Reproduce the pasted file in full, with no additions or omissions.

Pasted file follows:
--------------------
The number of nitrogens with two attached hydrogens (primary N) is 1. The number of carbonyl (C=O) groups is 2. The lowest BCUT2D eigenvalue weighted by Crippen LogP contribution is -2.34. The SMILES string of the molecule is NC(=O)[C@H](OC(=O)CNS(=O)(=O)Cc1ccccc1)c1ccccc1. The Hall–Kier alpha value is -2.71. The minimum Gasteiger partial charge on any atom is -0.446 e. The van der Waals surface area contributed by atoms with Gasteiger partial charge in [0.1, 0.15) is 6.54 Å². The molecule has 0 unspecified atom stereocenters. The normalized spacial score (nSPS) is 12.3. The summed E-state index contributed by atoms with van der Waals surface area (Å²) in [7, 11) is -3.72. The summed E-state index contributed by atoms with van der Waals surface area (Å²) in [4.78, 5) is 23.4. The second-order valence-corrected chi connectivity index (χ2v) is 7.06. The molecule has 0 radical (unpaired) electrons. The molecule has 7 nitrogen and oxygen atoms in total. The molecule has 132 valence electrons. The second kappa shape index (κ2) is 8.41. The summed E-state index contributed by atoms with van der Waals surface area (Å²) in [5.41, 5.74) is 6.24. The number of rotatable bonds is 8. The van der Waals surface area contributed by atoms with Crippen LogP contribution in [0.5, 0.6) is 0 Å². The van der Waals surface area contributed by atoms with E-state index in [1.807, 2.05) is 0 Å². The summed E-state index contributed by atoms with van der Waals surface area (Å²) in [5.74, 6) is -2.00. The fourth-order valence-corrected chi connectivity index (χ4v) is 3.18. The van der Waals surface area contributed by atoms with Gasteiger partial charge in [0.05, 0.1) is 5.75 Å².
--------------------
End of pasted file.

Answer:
The number of nitrogens with two attached hydrogens (primary N) is 1. The number of carbonyl (C=O) groups is 2. The lowest BCUT2D eigenvalue weighted by Crippen LogP contribution is -2.34. The SMILES string of the molecule is NC(=O)[C@H](OC(=O)CNS(=O)(=O)Cc1ccccc1)c1ccccc1. The Hall–Kier alpha value is -2.71. The minimum Gasteiger partial charge on any atom is -0.446 e. The van der Waals surface area contributed by atoms with Gasteiger partial charge in [0.1, 0.15) is 6.54 Å². The molecule has 0 unspecified atom stereocenters. The normalized spacial score (nSPS) is 12.3. The summed E-state index contributed by atoms with van der Waals surface area (Å²) in [7, 11) is -3.72. The summed E-state index contributed by atoms with van der Waals surface area (Å²) in [4.78, 5) is 23.4. The second-order valence-corrected chi connectivity index (χ2v) is 7.06. The molecule has 0 radical (unpaired) electrons. The molecule has 7 nitrogen and oxygen atoms in total. The molecule has 132 valence electrons. The second kappa shape index (κ2) is 8.41. The summed E-state index contributed by atoms with van der Waals surface area (Å²) in [5.41, 5.74) is 6.24. The number of rotatable bonds is 8. The van der Waals surface area contributed by atoms with Crippen LogP contribution in [0.5, 0.6) is 0 Å². The van der Waals surface area contributed by atoms with E-state index in [1.807, 2.05) is 0 Å². The summed E-state index contributed by atoms with van der Waals surface area (Å²) in [5.74, 6) is -2.00. The fourth-order valence-corrected chi connectivity index (χ4v) is 3.18. The van der Waals surface area contributed by atoms with Gasteiger partial charge in [0.05, 0.1) is 5.75 Å².